Conferences & Events
Events for all Levels and InterestsStay
Jump Start Your Career GrowthStay
Get on the Higher Ed IT MapStay
Uncommon Thinking for the Common Good™Stay
Internal Password Dictionary Check Guidelines
We are currently updating our password policies to be more ISO complaint and I seem to be hitting a snag. There seems to be little to no guidance on what “not vulnerable to dictionary attacks” really means. From what I can gather, there seem to be 3 different styles of dictionary checkers out there. The lowest style seems to check if the password contains whole words: $password. Kind of a medium style strips all special/numeric characters and checks the remainder against the dictionary: pa$ss$wo$rd. The strongest seems to do a reverse l33t on the password to see if it was dictionary based: p@$$w0rd. All of these are technically dictionary checkers and have obvious security vs. user supportability problems, but out of everyone out there, which style have you implemented? Did you implement it across your entire organization or selected communities (Fac/Staff vs. Students for example).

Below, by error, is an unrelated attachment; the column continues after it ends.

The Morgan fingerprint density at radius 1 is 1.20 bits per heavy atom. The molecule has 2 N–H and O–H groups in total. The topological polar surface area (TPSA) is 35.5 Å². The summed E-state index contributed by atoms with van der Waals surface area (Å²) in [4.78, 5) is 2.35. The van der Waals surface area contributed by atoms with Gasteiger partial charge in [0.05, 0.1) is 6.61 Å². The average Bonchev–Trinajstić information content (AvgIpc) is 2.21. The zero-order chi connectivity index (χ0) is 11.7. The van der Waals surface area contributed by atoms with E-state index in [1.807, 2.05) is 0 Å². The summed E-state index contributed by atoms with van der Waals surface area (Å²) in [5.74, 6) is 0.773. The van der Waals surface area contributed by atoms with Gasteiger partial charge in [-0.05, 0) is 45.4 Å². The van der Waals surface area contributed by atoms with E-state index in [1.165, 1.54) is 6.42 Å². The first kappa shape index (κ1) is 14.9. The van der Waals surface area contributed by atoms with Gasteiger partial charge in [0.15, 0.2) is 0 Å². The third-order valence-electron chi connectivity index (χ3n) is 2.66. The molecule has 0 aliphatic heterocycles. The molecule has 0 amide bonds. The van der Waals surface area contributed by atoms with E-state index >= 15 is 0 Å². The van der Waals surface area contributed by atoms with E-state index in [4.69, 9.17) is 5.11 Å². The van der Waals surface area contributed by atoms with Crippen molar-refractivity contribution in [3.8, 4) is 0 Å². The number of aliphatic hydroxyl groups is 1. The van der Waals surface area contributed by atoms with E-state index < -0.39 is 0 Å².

Feel free to respond to me directly if you don’t wish to expose your inner workings.
Old Dominion University
Senior Security Administrator
4700 Elkhorn Ave - Room 4300
Norfolk, Va, 23529 USA